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The long-awaited autobiography of the guitarist, songwriter, singer, and founding member of the Rolling Stones. Ladies and gentlemen: Keith Richards.
With The Rolling Stones, Keith Richards created the songs that roused the world, and he lived the original rock and roll life. Now, at last, the man himself tells his story of life in the crossfire hurricane. Listening obsessively to Chuck Berry and Muddy Waters records, learning guitar and forming a band with Mick Jagger and Brian Jones. The Rolling Stones's first fame and the notorious drug busts that led to his enduring image as an outlaw folk hero. Creating immortal riffs like the ones in "Jumping Jack Flash" and "Honky Tonk Women." His relationship with Anita Pallenberg and the death of Brian Jones. Tax exile in France, wildfire tours of the U.S., isolation and addiction. Falling in love with Patti Hansen. Estrangement from Jagger and subsequent reconciliation. Marriage, family, solo albums and Xpensive Winos, and the road that goes on forever.
With his trademark disarming honesty, Keith Richard brings us the story of a life we have all longed to know more of, unfettered, fearless, and true.
bed. It was a good writing period. Songs were coming. “Honky Tonk Women,” which came out as a single before the next album, Let It Bleed, in July 1969, was the culmination of everything we were good at at the time. It’s a funky track and dirty too; it’s the first major use of the open tuning, where the riff and the rhythm guitar provide the melody. It’s got all that blues and black music from Dartford onwards in it, and Charlie is unbelievable on that track. It was a groove, no doubt about it,
to pull it down. I’m not gloating about what happened, but it didn’t surprise me. In the long run he had to come back to the Stones to reidentify himself—for redemption. So here come the Millstones, brother, to save you from drowning. I was not going to put the first feeler out. I was over it. I was not interested in being with the Stones under these conditions. By then I had a very good record under my belt and I was enjoying myself. I would have done another Winos record right then. There was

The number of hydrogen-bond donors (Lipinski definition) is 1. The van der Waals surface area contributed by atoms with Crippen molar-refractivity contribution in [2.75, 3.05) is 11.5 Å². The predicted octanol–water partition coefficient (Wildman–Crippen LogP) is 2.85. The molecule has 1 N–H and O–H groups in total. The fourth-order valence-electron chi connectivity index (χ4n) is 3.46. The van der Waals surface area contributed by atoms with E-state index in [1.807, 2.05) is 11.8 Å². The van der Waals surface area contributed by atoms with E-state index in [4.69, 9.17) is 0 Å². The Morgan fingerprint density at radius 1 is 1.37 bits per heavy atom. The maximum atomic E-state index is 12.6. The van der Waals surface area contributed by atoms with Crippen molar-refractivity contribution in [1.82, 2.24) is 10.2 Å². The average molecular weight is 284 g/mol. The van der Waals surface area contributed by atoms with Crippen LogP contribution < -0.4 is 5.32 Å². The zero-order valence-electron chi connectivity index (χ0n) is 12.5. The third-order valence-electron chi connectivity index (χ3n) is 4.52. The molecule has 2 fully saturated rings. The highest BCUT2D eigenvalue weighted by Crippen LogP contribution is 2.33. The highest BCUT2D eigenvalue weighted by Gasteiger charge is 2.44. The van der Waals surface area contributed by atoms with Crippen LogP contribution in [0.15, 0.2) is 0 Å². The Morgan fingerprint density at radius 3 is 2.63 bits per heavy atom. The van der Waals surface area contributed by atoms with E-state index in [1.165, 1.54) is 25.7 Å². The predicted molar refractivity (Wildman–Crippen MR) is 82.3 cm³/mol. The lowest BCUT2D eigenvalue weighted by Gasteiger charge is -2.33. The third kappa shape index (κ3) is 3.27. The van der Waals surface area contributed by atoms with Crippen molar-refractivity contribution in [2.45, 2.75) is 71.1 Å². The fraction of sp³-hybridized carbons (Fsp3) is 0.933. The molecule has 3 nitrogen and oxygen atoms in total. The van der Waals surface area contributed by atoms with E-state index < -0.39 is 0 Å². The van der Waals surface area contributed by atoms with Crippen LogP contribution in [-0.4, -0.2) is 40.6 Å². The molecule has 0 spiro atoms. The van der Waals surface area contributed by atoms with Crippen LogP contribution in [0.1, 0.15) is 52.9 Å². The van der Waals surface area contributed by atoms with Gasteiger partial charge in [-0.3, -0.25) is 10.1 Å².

heard “Oh, we don’t want to go back and re-create Exile on Main St.,” I thought, I wish you fucking could, pal! So when it came to Bridges to Babylon, a tour and a record later in 1997, Mick wanted to make sure we made cutting-edge music of the moment. Don Was was still on board as producer despite Mick’s frustrations, because he was so good and worked so well with both of us, but this time Mick had what seemed at first like not a bad idea to get different producers to work under Don on
trousers, the skin-tight ones under the regulation flannels, which came off the minute I was out the gate. Anything to annoy them. It didn’t get me anywhere; it got me a lot of black looks from my dad, but even that didn’t stop me. I really didn’t like to disappoint my dad, but… sorry, Dad. It still rankles, that humiliation. It still hasn’t gone out, the fire. That’s when I started to look at the world in a different way, not their way anymore. That’s when I realized that there’s bigger bullies
sang Hallelujah at one time or another. Al Green, Little Richard, Solomon Burke, they all got ordained. Preaching is tax free. Very little to do with God, a lot to do with money. Jerome Green was Bo Diddley’s maracas shaker. He’d been with him on all the records and he was sloppy drunk, one of the sweetest motherfuckers you could ever meet. He would just fall into your arms. He was almost Bo’s partner; they’d been together through everything. There was a lot of call-and-response going on, “Hey,